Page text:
Writing In Public celebrates the art and intelligence of essays, online and in print.

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There is always going to be a book that saves you

There is always going to be a book that saves you

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Alexander Chee on finding your way in the dark with digital books @ The Morning News.
When I recently moved to New York to live with my partner, Dustin, I introduced 22 boxes of books to the one-bedroom railroad apartment in New York’s Hell’s Kitchen, where he’s lived for 19 years. Dustin built over 70 feet of bookshelves for me and in just one day I filled them, feeling, afterward, mixed pride and shame at the size of my collection. Which still didn’t quite fit on the shelves.

Dustin built one more shelf. And another. I filled these also. Now all of the books are off the floor and out of boxes, and the shelves he built fit beautifully into the room. The books do not overwhelm, but this is because they are all on shelves. There’s really no extra space, which is to say, any new books mean that soon the books may overwhelm us. Three, or perhaps 10 new books, much less the 30 I can easily acquire per season, could take us into crisis.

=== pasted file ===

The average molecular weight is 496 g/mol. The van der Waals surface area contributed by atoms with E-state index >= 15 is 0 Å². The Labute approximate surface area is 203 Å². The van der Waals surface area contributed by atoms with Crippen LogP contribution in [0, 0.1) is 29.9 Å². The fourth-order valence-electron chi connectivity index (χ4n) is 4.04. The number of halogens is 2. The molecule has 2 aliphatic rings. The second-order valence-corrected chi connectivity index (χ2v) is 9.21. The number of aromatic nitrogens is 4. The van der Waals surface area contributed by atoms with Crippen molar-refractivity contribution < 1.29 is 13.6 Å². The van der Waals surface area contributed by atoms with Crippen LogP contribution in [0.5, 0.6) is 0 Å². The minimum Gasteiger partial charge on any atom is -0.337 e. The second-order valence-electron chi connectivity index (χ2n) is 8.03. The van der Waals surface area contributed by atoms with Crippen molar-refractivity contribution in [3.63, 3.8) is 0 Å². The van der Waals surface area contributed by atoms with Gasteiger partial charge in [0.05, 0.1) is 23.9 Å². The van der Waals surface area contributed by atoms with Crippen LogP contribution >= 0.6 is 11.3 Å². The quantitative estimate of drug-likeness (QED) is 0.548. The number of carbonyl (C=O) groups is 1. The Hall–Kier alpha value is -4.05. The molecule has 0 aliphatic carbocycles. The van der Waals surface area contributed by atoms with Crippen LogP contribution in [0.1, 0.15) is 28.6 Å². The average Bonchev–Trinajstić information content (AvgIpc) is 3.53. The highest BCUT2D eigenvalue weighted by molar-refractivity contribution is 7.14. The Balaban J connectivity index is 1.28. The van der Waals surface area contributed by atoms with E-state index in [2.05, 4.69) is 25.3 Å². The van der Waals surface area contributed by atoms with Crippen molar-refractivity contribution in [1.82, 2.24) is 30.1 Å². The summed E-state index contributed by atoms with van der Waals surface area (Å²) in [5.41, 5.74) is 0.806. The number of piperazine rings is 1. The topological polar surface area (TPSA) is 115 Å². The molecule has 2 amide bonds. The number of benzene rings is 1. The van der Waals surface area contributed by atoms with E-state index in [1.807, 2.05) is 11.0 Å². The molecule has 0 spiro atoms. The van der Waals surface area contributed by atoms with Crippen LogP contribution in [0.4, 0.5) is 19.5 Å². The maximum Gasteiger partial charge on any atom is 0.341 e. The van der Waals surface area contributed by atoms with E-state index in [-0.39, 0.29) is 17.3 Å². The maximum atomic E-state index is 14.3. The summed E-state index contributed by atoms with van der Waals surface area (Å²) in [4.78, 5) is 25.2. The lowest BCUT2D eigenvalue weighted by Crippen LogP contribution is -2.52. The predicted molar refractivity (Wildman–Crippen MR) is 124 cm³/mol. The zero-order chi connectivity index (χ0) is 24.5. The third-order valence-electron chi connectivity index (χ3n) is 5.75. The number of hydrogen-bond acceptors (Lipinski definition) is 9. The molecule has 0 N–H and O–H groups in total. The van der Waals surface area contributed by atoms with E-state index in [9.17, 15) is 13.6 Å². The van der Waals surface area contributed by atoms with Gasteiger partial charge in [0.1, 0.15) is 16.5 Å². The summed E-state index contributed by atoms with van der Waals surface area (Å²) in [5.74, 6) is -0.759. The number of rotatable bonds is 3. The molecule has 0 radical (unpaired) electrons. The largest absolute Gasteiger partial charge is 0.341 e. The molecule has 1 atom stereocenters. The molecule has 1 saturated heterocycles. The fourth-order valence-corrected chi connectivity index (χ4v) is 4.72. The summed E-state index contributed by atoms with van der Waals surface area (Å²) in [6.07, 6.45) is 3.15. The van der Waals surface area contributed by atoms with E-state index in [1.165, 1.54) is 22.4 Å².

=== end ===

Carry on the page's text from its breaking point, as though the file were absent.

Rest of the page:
My books have moved with me from Maine to Connecticut to San Francisco to New York, to Iowa to New York to Los Angeles to Rochester to Amherst and now to New York once again. I’m a writer, also the child of two people who were each the ones in their family to leave and move far away, and the result is a life where I’ve moved regularly, and paid to ship most of my books so often I’m sure I’ve essentially repurchased them several times over. Each time I move, my books have grown in number. Collectively, they’re the autobiography of my reading life. Each time I pack and unpack them, I see
The Phoenicians, a picture history book my father gave me as a child, and will never sell; the collection of Gordon Merrick paperbacks I shoplifted when I was a closeted teenager, stealing books no one would ever let me buy. The pages still retain the heat of that need, as does my copy of Joy Williams’s Breaking and Entering, bought when I was a star-struck college student at the Bennington Summer Writers’ Workshop 20 years ago. Each time they were all necessary, all differently necessary. read more

People want their sin the way they want it

People want their sin the way they want it

Biting through the peel

Biting through the peel